“This is not a question of demanding charity,” Africa CDC head John Nkengasong wrote in a sharply worded commentary for the scientific journal Nature. “African countries have funds to pay for reagents but cannot buy them.”
Even low-margin, low-tech items like swabs to take samples are in short supply on the international market.
“The collapse of global cooperation and a failure of international solidarity have shoved Africa out of the diagnostics market,” said Nkengasong, pointing to the fact that over 70 countries have restricted exports of medical goods.
“The collapse of global cooperation and a failure of international solidarity have shoved Africa out of the diagnostics market.”
The Lancet commentary warns against a repeat of the AIDS pandemic, when diagnostics and life-saving affordable drugs were available to African countries far later than those in the West. “Political leadership is urgently required to secure ethical global allocation of scarce resources,” it noted. “It is entirely foreseeable that many countries will be locked out of the market.”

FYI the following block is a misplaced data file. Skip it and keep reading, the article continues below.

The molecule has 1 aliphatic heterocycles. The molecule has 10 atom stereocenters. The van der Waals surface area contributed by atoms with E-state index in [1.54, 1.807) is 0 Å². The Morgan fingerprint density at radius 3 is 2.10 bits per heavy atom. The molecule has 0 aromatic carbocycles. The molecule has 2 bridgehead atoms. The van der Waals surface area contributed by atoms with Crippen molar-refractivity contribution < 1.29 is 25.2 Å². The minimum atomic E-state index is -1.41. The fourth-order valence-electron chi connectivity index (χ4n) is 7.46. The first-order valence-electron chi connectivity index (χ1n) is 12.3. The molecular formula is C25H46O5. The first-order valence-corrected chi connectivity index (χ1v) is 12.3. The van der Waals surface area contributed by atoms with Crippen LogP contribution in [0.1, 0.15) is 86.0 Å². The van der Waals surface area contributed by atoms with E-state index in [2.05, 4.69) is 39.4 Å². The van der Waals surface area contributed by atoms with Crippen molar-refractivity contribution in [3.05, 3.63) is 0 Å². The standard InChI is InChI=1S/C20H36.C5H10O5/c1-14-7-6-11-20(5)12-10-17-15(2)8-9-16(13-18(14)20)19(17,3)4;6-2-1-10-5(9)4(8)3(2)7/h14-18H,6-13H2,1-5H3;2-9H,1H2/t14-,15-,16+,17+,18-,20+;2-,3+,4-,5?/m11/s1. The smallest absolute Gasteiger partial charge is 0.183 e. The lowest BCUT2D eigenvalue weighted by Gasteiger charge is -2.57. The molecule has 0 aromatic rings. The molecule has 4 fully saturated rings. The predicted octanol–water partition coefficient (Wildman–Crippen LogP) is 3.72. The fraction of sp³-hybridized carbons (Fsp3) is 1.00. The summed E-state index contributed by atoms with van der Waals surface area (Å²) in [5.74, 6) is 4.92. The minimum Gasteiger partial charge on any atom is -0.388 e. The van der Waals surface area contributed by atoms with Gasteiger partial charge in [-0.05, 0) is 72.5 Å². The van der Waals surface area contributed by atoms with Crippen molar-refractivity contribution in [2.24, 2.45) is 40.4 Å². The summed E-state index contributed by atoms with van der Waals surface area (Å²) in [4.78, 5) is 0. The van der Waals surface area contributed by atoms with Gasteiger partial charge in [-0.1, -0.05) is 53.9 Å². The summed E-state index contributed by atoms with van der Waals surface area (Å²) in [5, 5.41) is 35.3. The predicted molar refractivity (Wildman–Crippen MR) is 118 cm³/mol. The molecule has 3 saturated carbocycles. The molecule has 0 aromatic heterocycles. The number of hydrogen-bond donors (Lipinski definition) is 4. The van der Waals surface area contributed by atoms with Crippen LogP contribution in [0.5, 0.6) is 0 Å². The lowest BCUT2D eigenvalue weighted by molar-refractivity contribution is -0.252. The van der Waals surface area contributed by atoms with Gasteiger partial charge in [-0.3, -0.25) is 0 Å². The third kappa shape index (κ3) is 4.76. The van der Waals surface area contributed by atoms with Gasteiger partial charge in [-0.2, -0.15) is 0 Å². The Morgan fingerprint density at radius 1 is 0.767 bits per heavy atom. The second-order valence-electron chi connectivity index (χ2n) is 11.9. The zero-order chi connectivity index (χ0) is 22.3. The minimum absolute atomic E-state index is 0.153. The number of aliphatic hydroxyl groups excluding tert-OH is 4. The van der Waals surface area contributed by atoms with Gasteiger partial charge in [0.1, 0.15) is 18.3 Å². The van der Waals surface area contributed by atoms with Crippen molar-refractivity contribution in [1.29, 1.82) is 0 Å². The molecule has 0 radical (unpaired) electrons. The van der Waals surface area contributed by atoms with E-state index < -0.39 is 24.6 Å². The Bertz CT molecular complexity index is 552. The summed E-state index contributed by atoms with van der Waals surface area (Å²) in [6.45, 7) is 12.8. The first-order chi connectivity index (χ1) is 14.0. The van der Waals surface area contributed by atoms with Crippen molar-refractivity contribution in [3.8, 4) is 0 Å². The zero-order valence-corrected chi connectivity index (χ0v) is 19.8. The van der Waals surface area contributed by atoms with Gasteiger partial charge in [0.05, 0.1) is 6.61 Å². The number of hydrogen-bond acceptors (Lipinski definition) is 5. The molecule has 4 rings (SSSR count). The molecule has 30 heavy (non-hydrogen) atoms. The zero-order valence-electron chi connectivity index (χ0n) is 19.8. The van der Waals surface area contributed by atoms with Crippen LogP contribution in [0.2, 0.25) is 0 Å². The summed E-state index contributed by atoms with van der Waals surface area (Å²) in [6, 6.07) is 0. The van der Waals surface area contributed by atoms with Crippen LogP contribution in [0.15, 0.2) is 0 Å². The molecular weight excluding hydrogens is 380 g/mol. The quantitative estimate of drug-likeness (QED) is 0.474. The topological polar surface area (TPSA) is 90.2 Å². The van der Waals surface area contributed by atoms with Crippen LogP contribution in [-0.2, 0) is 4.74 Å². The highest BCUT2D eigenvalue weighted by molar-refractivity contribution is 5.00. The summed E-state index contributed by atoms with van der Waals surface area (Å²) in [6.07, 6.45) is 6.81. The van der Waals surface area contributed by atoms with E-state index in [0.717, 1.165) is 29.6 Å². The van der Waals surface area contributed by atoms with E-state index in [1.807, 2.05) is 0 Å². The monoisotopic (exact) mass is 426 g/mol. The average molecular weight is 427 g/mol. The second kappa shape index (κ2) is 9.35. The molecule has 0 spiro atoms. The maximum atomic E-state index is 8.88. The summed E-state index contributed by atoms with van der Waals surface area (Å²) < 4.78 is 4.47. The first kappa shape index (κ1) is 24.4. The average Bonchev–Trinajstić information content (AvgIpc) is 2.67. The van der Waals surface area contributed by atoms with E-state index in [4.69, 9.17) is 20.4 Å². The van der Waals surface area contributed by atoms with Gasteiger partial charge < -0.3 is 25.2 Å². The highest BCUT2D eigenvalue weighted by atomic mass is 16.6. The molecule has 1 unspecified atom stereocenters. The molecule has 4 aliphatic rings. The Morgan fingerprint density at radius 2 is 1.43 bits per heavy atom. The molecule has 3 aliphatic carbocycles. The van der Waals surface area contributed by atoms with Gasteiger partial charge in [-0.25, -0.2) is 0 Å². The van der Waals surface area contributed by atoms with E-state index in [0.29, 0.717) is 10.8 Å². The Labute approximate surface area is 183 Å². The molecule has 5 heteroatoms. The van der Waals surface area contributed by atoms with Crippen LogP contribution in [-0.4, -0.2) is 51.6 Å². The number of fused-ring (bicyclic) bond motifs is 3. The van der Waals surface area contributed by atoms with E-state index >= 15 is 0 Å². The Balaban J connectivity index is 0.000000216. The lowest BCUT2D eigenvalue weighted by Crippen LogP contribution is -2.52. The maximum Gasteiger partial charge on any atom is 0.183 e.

Though Africa CDC has announced a plan to distribute one million test kits this month, it would only be a temporary solution for the sort of widespread testing and tracing necessary.
The WHO’s regional director for Africa, Dr. Matshidiso Moeti, has warned that there is a risk coronavirus could “smoulder in transmission hotspots” for years.
“COVID-19 could become a fixture in our lives for the next several years unless a proactive approach is taken by many governments in the region,” she said. “We need to test, trace, isolate, and treat.”
Many African researchers foresaw this scarcity and the consequent need for African countries to be as self-sufficient as possible when it comes to diagnostic tests.